All Posts Tagged as 'Portrait'
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DJ Spencer Brown Comes Out as Gay, Will Not 'Live In Fear'
The 26-year-old techno artist — who began his career touring with Avicii and since gone on to headline major music events like the Electric Daisy Carnival — penned a coming-out essay Monday for Billboard.
"I am gay. It’s so much easier to say today than it was even a few years ago," Brown wrote. "While I have never publicly denied this part of me, I have also never spoken out about it. I will no longer live in fear."
In the piece, the San Francisco-based DJ said that growing up in a "heteronormative community" in Dallas, he grappled with "unshakable self-hate" and "crippling anxiety." However, he found some comfort in the local dance music scene.
"As a teenager, I would sneak into shows to be a part of a beautiful community where all races, genders, sexualities, and religions came together to celebrate life," Brown wrote. "It didn’t matter who you were, and it still doesn’t. As long as you bring good energy, you are welcome. It was where I belonged, and it’s still where I belong."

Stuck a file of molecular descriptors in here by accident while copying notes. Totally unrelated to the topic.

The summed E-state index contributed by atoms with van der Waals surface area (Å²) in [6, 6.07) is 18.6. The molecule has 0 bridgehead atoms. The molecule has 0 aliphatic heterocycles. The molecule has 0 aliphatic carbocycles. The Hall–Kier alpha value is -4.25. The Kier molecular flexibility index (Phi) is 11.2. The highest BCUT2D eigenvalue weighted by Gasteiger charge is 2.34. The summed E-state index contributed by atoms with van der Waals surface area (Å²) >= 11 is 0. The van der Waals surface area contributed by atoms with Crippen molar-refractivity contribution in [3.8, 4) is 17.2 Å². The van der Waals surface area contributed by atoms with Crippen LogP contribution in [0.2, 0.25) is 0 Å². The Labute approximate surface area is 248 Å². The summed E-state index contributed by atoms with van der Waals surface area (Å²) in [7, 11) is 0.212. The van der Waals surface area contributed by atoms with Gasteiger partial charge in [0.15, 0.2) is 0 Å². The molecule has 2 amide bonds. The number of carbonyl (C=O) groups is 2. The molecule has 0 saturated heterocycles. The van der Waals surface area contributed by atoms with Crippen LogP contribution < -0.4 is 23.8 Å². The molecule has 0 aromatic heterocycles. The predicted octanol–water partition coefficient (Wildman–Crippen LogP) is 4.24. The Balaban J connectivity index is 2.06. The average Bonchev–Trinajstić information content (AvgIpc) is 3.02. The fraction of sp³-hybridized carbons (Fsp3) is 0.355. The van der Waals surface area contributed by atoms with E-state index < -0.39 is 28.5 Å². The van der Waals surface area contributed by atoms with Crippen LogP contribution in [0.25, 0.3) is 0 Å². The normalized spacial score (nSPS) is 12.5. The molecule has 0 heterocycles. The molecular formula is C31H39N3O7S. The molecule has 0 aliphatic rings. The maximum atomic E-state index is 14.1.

Guidance - Jacob Lee
Red Devil and Heroine Su
Clive Myrie details racist abuse he receives as BBC News presenter
The BBC News presenter Clive Myrie says the racist abuse he regularly receives has become increasingly virulent and prevalent in recent years and is at its worst since he started his career in 1988.
A far-right extremist who threatened to kill him was jailed last year. Myrie said the UK must not be complacent over racism in society, and that the groundswell of anti-racism protests demonstrated the widespread desire for systemic change.
“The most recent thing I got two weeks ago was quite succinct: ‘Fuck off you black cunt,’” he said.
“It actually doesn’t really bother me at all. What bothers me is the general sense that we live in a country where some people think racism is either imagined, or in people’s minds, and I think that is a notion that has to be fought.
“We’ve got problems in our own house that we need to sort out. There are a few too many people running around saying that we’re fine here, we’re not like America.”
Gareth Thomas, one of Britain’s most powerful gay men, says even he still gets called a f*g
A decade after he first opened up to the public about his sexuality, Gareth Thomas says that he still faces homophobia.
Having retired from sport in 2011, and after a brief foray into reality television, Thomas’ second act has been his most impactful. Capitalising on his status as Britain’s most high profile out sportsperson, the Welshman has dedicated himself in recent years to fighting discrimination – but that doesn’t mean he’s exempt to being on the receiving end of it.
He’s particularly taken by his idea that there is, in essence, no difference between the openly racist “wolves” who are violent towards Black people, and the apparently liberal “foxes” who hide their venom behind gleaming, fanged smiles, but are just as big a threat. This, he thinks, remains true today for all forms of prejudice.